And -- we can't.  Because of the pain.  Because my husband cannot (or struggles to) do the simplest of bonding activities: a walk around the block, grabbing a bite to eat, snuggling on the couch.  

We are faced with the seemingly impossible task of strengthening our bonds when one of us finds simply sitting a challenge.

Where are we to go from here?

* * *

I am living with a man that I love, but I am alone in our home, all of those needs one can reasonably expect to be met in marriage going achingly unfulfilled.

I rage.  I weep.  I rage again.

How can we rebuild when our hands are tied?

More and more, our conversations have turned toward separation.  Perhaps it would help, we say.  Perhaps it would give him a better chance for healing.  Perhaps it would tell me whether my deepening depression is born from our circumstances, or is sourced solely in my self.  If it's the latter, leaving would do nothing.

Some days I can't imagine leaving my husband.  
Some days I can't imagine not leaving.

* * *

And so this weekend, when I was folded safely into the care of kindred women, I slipped off my wedding ring and tucked it into my bag.  I was trying separation on by taking the ring of my commitment off.

I thought it would feel freeing, delicious.  I thought I would never be able to put my ring back on, that I would go home laughing and sure and determined to separate, and --

I lasted five minutes.  

My naked ring finger screamed, crawled for the familiar titanium band.  My already shredding heart threatened to rend well and truly in half, beyond repair. No amount of snuggling from my soul sisters could distract me.

I fled to my room, chest heaving in relief as I slid that silvery circle back onto its place on my finger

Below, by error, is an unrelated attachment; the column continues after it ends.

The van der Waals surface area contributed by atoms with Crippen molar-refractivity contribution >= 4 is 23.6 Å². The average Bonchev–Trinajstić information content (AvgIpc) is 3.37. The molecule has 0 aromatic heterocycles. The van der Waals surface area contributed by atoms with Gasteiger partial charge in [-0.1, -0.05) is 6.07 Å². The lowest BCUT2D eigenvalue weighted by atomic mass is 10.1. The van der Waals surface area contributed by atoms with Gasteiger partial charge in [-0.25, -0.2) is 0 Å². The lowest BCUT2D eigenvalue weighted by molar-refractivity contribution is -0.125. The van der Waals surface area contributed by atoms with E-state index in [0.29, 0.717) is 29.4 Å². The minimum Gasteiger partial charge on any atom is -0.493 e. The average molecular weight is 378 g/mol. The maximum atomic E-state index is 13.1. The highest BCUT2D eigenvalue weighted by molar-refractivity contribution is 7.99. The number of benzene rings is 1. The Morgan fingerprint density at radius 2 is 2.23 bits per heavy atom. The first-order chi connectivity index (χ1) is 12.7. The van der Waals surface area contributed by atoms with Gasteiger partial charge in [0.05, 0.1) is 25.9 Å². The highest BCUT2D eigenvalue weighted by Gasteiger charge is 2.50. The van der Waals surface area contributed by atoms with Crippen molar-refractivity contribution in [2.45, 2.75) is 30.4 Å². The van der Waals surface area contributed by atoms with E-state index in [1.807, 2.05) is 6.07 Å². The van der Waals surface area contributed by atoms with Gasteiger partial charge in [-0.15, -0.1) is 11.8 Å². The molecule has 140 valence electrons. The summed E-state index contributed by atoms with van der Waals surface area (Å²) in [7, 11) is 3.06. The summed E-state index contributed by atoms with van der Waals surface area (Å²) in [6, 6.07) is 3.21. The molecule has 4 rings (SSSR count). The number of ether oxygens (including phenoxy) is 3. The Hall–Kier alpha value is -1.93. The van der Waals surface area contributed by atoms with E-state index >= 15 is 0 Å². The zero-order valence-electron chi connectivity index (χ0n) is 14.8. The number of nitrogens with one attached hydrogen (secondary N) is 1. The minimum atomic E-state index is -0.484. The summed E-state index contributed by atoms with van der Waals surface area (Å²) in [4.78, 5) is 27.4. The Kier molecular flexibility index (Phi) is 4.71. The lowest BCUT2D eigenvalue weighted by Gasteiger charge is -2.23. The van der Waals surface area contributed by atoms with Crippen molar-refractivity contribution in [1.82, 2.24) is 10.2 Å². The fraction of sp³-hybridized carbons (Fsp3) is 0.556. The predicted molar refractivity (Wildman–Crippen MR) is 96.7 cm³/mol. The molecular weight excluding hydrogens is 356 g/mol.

Because it belongs there, whatever the hell that might mean.  

* * *

There is no neat and happy ending to this post.  I came home, glowing from the retreat, to discover a sick man.  He was far more ill than I have ever, ever seen him in all our years together.  

It is now three days since my homecoming and my lips have yet to be kissed.  This is the reality of living with a spouse with [undiagnosed] chronic pain.

I don't know how to navigate All This Shit, only that in spite of our frustration and grief and sense of incapacitation, neither my husband nor I wish to divorce.  

But that doesn't make the staying easy.   It doesn't ease the loneliness, or the fear.  It doesn't dry my almost constantly flowing tears. 

I am here.  That is all I know.  And that is something, I hope, although I have no idea what.

I have been searching for quite some time now for resources on living with a spouse with [undiagnosed] chronic pain.  And -- there is nothing.  Nothing that I can find, anyway (let me know if you have something, I'd love to read it!).  There is quite a bit of support for those who are actually suffering from the pain, but not for their partners. So I am writing this aspect of our/my story, to begin to stitch together the beginnings this very needed kind of resource.  Watch this link for future posts on this topic.

Monday, June 16, 2014

I am Not My Characters {On Writing Fiction}

We have a tendency to see the author in the words she writes, or the actor in the roles he plays, or the poet in the poems she pens.  I do, anyway, particularly with poetry, even though know first-hand of how a poem's voice is not always the same as the poet's voice.

And now I have written a novel, a whole book (!!), that is very not-me.  Well, it is me, in some ways, because how can a writer avoid etching pieces of her soul into her prose?  And Ruth and I do share some similarities.

But at the same time, Ruth is very much not me.  She has very different values than me, and enjoys a very different lifestyle than me.  Same with Derek, the male love interest, and all of the book's minor characters.  They live, speak, celebrate, fight, and mourn in ways that are for the most part extremely dichotomous to my own.